Gregersen did not deplete his business revenues nor would he take it to the stock market due to his bad experiences: he used to profit from his companies to purchase plots in the outskirts of Budapest. Within a few decades he owned a substantial part of Ferencváros and Angyalföld quarters and as the city grew the value of his plots also soared. It is to prove both his enormously increased wealth and his honesty that he was the biggest taxpayer in the capital as early as in 1873. At the construction sites he controlled, he sometimes employed tens of thousands of people simultaneously. His approach to business is well demonstrated by the fact that he most probably did not earn a penny on the work that brought him national fame. When the flooding Tisza ruined the city centre of Szeged in 1879, Gregersen did not hesitate to offer his services for the rescue operations. First he had temporary wooden houses built for the thousands of families who suffered flood damage and then he removed the water from the inundated city centre using his special pumps. He employed 3,000 people, who loaded 160 horse carts and 84 railway carriages daily with earth, with which they filled up the low-lying areas and erected circular dykes around the city. The works lasted for three years and Gregersen’s expenses exceeded the previously estimated budget so the operations were concluded with a loss. The writer Kálmán Mikszáth, who at the time worked as a journalist in Szeged, set the Norwegian from a faraway land as an example in one of his articles as opposed to the local entrepreneurs wishing to make a profit even on the disaster. But appraisal arrived from elsewhere, too: King Franz Joseph granted noble rank to the Norwegian peasant boy.
Son of two countries
If anyone wished to boast with the achievements of the Hungarian construction industry before the beginning of the 20th century, they mostly listed works completed by Gregersen’s company: they were involved in building the Opera House just as in constructing the Elizabeth Bridge. In Fiume, they built the largest harbour of wooden structure in the world at the time but they also received orders in Prague and Bosnia. This required the establishment of subsidiaries but Gregersen kept managing the company in the traditional way as a kind of patriarch. On special occasions he would listen to the concert given by the brass band formed by the factory workers and the employees received presents from him at Christmas. In his elder years he returned to his native land on several occasions and he bought an estate and a farm house there. He is regarded as one of the founding fathers of Norwegian technical higher education, for which purpose he donated huge amounts of money. Several times he was received by the king and the prime minister of Norway, which seceded from Sweden in 1905, and he conversed with them in the rural dialect he had brought from his village. He could always reconcile his Norwegian and Hungarian identities; he was a major multinational entrepreneur, a Hungarian nobleman and a Norwegian peasant at the same time. He never retired from work: even over the age of 80 he regularly traveled to sites in the countryside to check the progress of the work in person.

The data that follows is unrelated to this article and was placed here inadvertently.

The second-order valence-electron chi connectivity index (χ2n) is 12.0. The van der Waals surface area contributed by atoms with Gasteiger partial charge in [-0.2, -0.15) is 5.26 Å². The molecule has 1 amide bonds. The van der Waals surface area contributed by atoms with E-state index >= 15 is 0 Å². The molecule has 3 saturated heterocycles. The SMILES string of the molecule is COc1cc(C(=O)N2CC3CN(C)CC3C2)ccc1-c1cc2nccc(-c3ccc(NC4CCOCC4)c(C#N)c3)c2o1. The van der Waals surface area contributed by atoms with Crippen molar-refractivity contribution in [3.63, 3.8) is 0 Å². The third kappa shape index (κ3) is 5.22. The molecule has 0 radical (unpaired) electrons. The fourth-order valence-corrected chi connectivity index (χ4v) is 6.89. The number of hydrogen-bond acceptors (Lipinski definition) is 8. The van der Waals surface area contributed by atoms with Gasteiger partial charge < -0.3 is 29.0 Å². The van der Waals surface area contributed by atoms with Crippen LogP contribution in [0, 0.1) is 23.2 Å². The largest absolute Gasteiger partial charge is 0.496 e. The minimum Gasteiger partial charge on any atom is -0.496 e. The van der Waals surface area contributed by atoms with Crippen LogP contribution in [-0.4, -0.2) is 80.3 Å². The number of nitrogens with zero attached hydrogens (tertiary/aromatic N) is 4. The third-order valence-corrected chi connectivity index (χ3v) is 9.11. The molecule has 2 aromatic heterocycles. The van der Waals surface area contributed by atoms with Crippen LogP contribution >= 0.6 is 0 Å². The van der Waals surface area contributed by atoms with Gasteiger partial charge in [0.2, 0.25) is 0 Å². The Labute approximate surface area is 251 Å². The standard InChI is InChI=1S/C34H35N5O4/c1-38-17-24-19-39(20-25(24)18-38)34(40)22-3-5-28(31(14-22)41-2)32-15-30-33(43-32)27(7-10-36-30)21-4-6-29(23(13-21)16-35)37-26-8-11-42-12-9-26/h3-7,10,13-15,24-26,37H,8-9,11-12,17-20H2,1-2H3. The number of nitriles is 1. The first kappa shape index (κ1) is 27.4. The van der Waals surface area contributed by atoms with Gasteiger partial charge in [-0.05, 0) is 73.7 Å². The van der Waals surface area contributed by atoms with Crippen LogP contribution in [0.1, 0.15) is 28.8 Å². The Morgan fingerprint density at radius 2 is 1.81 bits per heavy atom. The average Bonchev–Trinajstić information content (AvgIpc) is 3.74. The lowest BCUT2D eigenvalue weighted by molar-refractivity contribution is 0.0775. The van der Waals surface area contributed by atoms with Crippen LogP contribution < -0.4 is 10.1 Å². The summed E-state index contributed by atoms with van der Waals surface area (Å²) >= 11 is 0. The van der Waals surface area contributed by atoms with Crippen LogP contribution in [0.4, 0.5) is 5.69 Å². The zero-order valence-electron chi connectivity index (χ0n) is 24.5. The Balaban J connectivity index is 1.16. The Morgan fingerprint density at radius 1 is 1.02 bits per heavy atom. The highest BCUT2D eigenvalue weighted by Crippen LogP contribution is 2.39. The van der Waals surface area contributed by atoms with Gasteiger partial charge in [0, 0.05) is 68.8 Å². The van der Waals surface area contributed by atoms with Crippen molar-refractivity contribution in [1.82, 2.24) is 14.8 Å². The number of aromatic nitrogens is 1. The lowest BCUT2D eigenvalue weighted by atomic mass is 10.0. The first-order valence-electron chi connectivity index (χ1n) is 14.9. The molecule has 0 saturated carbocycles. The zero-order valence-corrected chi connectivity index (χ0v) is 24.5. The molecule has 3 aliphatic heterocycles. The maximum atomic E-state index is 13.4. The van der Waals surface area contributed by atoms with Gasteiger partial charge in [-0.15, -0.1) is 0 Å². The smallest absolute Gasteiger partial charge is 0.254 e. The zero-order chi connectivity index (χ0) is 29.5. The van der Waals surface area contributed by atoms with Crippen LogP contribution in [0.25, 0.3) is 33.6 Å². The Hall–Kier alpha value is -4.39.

Border crossing at the Elizabeth Bridge in Komárom
On Christmas Eve in 1910 Guilbrand Gregersen of 86 years presented his family members and employees in his house in Szob as usual and he even told them a Christmas poem in Norwegian. He arranged some milk loaf and wine to be sent to the policeman stationed at the corner and then retired to his room for the night. He could be righteously proud to have transformed the image of his chosen homeland with his two hands and his talent in six decades. Fresh in mind and healthy in body, he went to sleep forever.
For a short time after his death it seemed that the company inherited by his family kept developing vigorously: they received a request from the Turkish government to modernise the sea port in Constantinople. There was no way to implement the work though; the world war broke out and peaceful construction investments were soon halted everywhere. The construction industry withered during the recession after the war; moreover, the Transylvanian, Upper Hungarian and Bosnian wood depots of the company were suddenly in foreign land. And as there was no one to start anew despite all difficulties, in 1921 the owners of Gregersen G. and Sons Construction Company decided to wind up the company. The winding-up process lasted for decades while the family lived from utilising and gradually selling the vast real estate holdings. They had properties left to be expropriated even in 1951, from where the last living daughter and grandchild of the emigrant Norwegian were evicted by the Rákosi regime.
The whole article can be read in the March 2017 edition of BBC History.
Photos via Fortepan